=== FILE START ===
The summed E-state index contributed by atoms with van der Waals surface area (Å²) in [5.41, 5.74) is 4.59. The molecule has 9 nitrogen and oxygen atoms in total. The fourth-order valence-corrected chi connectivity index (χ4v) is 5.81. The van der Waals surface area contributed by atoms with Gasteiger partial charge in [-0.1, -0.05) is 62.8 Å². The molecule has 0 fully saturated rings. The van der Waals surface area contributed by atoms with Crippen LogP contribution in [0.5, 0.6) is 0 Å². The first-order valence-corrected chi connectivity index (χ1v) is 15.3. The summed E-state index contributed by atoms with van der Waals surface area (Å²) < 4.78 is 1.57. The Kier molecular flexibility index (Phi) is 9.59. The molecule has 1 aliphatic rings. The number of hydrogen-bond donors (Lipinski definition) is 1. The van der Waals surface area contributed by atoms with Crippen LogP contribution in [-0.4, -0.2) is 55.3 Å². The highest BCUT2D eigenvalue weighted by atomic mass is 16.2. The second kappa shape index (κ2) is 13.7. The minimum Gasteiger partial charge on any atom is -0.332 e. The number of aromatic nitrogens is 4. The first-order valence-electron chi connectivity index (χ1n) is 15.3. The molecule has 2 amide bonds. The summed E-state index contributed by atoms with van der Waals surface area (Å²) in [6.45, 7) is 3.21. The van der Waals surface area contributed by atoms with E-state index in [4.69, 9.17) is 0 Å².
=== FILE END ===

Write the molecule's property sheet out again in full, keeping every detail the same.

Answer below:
The summed E-state index contributed by atoms with van der Waals surface area (Å²) in [5.41, 5.74) is 4.59. The molecule has 9 nitrogen and oxygen atoms in total. The fourth-order valence-corrected chi connectivity index (χ4v) is 5.81. The van der Waals surface area contributed by atoms with Gasteiger partial charge in [-0.1, -0.05) is 62.8 Å². The molecule has 0 fully saturated rings. The van der Waals surface area contributed by atoms with Crippen LogP contribution in [0.5, 0.6) is 0 Å². The first-order valence-corrected chi connectivity index (χ1v) is 15.3. The summed E-state index contributed by atoms with van der Waals surface area (Å²) < 4.78 is 1.57. The Kier molecular flexibility index (Phi) is 9.59. The molecule has 1 aliphatic rings. The number of hydrogen-bond donors (Lipinski definition) is 1. The van der Waals surface area contributed by atoms with Crippen LogP contribution in [-0.4, -0.2) is 55.3 Å². The highest BCUT2D eigenvalue weighted by atomic mass is 16.2. The second kappa shape index (κ2) is 13.7. The minimum Gasteiger partial charge on any atom is -0.332 e. The number of aromatic nitrogens is 4. The first-order valence-electron chi connectivity index (χ1n) is 15.3. The molecule has 2 amide bonds. The summed E-state index contributed by atoms with van der Waals surface area (Å²) in [6.45, 7) is 3.21. The van der Waals surface area contributed by atoms with E-state index in [4.69, 9.17) is 0 Å².